If someone currently in danger wants to come here, work hard and participate in the community, we should give them a chance. But this government has allowed a bureaucratic backlog to build up which means skilled people are forced to sit on their hands for years before getting permission to work. If we invested in a speedier system which could identify refugees when they first need our help, bring them here safely and give them the right to work straight away, they wouldn’t have to risk their lives in a small boat and instead could start to participate in the community straight away.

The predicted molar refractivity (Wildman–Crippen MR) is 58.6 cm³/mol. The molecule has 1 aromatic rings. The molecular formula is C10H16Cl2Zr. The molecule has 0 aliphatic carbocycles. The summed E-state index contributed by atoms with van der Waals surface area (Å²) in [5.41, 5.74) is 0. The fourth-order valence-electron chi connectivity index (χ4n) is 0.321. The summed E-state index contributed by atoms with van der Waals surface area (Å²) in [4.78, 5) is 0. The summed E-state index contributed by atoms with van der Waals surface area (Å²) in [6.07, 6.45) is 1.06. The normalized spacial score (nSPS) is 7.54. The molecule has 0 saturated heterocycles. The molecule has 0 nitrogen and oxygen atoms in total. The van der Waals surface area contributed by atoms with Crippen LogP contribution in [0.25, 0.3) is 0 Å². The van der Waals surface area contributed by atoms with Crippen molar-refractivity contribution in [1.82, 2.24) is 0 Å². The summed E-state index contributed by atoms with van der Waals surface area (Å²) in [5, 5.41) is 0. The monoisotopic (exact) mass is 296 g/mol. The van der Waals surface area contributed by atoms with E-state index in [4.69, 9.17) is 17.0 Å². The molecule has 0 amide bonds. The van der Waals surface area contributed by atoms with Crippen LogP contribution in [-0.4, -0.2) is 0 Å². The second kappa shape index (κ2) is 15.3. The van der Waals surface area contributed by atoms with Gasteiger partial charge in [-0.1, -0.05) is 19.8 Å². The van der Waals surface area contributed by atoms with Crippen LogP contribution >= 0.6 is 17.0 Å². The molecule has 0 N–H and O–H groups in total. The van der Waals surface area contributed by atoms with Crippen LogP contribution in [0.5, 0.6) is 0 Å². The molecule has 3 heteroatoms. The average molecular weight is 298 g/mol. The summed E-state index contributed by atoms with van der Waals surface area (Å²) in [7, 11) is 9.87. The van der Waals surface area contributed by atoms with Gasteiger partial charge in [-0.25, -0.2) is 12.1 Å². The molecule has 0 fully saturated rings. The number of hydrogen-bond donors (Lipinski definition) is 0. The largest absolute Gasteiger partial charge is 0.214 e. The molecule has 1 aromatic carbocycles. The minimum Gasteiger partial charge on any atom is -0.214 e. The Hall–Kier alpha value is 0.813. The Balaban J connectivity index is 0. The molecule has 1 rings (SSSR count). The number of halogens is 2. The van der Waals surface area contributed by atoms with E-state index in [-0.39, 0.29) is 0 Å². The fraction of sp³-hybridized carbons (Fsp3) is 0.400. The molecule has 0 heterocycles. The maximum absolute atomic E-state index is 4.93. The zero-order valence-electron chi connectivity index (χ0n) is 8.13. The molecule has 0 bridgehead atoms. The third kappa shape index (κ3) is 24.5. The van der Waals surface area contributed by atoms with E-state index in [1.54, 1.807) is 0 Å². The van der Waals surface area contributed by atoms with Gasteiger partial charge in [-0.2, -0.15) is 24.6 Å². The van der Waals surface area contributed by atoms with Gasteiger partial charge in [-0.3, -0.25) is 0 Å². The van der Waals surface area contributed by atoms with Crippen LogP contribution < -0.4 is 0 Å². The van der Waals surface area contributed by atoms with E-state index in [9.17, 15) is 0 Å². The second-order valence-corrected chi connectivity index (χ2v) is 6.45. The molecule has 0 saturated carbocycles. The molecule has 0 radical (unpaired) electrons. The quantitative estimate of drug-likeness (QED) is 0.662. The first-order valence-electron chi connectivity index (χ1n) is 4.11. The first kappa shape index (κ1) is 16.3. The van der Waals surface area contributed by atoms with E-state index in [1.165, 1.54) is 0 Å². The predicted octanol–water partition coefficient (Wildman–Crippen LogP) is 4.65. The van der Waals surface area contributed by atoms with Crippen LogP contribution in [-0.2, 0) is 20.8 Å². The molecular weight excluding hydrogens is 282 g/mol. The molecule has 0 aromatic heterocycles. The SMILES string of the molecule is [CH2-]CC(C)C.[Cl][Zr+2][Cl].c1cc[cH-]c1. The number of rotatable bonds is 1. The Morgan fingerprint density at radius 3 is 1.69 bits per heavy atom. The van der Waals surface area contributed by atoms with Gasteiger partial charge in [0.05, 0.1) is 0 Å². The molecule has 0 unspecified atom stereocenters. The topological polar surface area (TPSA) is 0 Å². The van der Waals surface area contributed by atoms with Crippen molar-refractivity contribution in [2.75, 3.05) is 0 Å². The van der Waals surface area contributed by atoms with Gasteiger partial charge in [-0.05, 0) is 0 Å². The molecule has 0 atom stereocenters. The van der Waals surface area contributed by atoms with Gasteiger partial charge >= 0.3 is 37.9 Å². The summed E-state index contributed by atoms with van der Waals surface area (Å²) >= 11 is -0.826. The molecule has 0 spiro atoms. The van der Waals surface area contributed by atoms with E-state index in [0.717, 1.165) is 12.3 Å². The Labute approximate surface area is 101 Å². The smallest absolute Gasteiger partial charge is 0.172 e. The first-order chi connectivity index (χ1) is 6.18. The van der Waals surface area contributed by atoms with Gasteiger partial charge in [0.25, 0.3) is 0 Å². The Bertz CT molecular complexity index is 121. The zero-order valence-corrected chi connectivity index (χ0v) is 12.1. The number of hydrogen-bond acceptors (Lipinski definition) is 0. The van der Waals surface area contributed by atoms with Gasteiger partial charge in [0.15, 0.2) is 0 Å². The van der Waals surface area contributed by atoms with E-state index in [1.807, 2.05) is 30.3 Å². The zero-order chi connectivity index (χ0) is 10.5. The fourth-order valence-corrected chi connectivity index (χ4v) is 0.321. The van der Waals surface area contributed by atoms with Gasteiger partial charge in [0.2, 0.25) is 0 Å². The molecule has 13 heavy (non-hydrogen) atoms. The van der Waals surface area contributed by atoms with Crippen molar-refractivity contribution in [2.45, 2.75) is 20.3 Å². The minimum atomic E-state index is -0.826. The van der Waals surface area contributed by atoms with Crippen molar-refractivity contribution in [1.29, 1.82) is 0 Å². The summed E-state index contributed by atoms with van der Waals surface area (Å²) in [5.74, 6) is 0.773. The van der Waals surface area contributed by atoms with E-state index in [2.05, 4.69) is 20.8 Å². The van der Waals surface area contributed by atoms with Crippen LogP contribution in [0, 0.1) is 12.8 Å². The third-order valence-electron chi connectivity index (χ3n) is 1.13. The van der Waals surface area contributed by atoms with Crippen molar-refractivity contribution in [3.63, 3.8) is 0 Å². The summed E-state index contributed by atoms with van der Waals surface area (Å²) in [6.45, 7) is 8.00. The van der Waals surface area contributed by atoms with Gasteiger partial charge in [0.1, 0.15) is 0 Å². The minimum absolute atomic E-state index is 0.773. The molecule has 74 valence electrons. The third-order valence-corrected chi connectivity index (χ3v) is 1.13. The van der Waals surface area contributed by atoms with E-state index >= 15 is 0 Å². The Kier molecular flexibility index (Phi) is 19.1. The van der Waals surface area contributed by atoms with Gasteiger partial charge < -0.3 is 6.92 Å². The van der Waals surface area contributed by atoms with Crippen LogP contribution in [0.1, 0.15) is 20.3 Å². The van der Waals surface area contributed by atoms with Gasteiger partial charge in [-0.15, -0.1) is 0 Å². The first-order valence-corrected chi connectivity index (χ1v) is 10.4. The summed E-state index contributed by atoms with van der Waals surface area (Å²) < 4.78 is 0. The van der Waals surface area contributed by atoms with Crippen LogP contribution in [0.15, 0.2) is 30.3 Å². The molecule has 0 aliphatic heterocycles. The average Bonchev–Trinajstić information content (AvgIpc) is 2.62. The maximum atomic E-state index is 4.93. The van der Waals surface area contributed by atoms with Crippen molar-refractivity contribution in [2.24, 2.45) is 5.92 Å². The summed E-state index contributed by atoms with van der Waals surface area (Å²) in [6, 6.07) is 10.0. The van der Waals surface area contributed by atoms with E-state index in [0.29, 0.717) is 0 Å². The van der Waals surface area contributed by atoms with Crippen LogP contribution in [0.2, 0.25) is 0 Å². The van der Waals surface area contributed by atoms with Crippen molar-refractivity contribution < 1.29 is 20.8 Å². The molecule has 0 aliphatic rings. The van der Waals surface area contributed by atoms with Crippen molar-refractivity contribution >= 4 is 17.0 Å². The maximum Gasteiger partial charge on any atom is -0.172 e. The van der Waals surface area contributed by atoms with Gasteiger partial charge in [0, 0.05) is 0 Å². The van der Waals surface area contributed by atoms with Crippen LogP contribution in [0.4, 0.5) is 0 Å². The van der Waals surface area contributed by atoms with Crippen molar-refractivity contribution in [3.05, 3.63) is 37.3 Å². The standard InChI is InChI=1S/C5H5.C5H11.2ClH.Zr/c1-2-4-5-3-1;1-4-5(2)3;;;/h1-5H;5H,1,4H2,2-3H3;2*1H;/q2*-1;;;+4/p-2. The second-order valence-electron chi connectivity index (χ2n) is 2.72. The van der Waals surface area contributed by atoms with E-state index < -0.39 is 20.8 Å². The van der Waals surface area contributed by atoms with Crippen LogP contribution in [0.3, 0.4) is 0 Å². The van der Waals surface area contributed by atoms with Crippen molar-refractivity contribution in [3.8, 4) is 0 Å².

Message 3: A vision of hope

There’s nothing more important than people’s lives. But currently, the only way for most refugees to ask for our help is to get into a flimsy dinghy to cross the world’s busiest shipping lane. If we worked together with other countries, we could create a system which allows people with a good reason to come here to apply for our help. Then the refugees we welcome could take a normal flight like everybody else. Rather than letting the mess and despair continue, we could create a route of hope.

We will be holding an event to explore this messaging more, so keep a look out for the invite, or email to express interest.  

Meanwhile, read our full report here.

Author Julia Rampen

More posts by Julia Rampen